We know that physically blood is our body’s most important life source. But when we see blood it usually means something is wrong—blood is not meant for sight. Yet, we know the Bible refers a lot to blood, specifically, the shedding of blood. We tolerate the shedding of animal blood, but not the shedding of human blood. Yet, at the foot of the Cross, there was blood, a lot of blood; enough blood to trigger quick awareness that something must have gone wrong. But in fact, nothing went wrong! Instead, everything was being made right.

The blood-stained Cross and the blood-saturated soil were the hints of spring, that something had been made right and that new life was about to emerge. What appeared to be something that had gone horribly wrong, was in reality something that had gone perfectly right. At the foot of the Cross, what appeared to be a place of doom and disaster, had actually become a place of safety, refuge, hope, healing, security, love, and forgiveness.

The safest place in the world

Two men were hunting in the wide-open lands of southeastern Georgia. In a distance, they could see a plume of smoke, then within minutes they heard the crackling of a grass fire. Suddenly, the wind shifted and now the wildfire was clearly coming their way, and fast! They were miles from shelter and they had no chance of out-running the speed of the swirling flames.

Searching through his pockets, one of the hunters found a book of matches and immediately set the grass beneath his feet on fire, and as quickly as he could, he extended the circle of fire as much as he possibly could. In just minutes, he and his partner were standing in the middle their burned-over patch of soil and all they could do was wait for the approaching wildfire. When it arrived, they covered their eyes and mouths with their handkerchiefs, then they braced themselves. The wild fire was more violent than they expected, but miraculously, it seemed to go right around them leaving them completely unharmed.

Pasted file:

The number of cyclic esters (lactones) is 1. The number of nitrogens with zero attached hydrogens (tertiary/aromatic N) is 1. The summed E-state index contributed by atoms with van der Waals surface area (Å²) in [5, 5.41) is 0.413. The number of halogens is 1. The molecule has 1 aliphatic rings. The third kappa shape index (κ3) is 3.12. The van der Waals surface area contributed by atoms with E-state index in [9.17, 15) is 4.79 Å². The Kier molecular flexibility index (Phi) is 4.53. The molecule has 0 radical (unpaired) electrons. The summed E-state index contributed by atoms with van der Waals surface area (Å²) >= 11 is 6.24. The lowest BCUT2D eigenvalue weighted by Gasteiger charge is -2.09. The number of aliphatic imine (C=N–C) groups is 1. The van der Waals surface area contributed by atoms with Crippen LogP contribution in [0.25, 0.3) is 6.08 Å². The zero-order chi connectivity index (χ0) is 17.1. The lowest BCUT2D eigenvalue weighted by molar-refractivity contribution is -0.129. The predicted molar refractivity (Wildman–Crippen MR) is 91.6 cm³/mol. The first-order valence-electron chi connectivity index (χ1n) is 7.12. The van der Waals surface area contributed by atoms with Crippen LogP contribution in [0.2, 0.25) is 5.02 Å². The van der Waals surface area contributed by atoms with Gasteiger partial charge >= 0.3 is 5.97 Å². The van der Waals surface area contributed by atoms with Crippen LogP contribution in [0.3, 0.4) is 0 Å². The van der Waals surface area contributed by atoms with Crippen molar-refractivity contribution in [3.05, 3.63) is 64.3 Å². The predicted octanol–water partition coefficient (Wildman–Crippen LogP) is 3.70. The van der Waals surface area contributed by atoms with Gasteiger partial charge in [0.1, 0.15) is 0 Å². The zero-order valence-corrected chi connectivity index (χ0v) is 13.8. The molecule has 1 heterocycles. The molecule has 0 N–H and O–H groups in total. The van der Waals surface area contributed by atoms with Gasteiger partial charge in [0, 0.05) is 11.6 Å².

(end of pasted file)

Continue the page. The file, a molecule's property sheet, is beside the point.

How? Simple—fire cannot pass where fire has already passed.

So, why are we at the foot of the cross again?

We visit the Cross regularly because fire cannot pass where fire has already passed. The writer of Hebrews declared, “Jesus sacrificed for their sins once for all when He offered Himself.” (Hebrews 7:27) Later, the writer reiterated that “we have been made holy through the sacrifice of the body of Jesus Christ once for all.” (Hebrews 10:10)

What was done and accomplished on the Cross was a “once for all,” perfectly planned, perfectly executed, perfectly accomplished work of grace! Wrath for sin, like the wild grass fire, doesn’t touch us because fire cannot pass where fire has already passed. Punishment and wages for sin cannot pass where it has already passed when our sins are placed upon Jesus.

Like a burned over patch of soil that becomes the safest place in a wildfire, the blood-soaked soil at the foot of the Cross is our most safe and secure place in a world of wildfires. The hymn writer described it well in “Calvary’s Love”:

Jesus, man of sorrows, Jesus Prince of peace
On the cross He suffered, for our sins’ release

Bearing all our burdens, sharing all our pain
covering all, covering all,
covering all, the world with grace!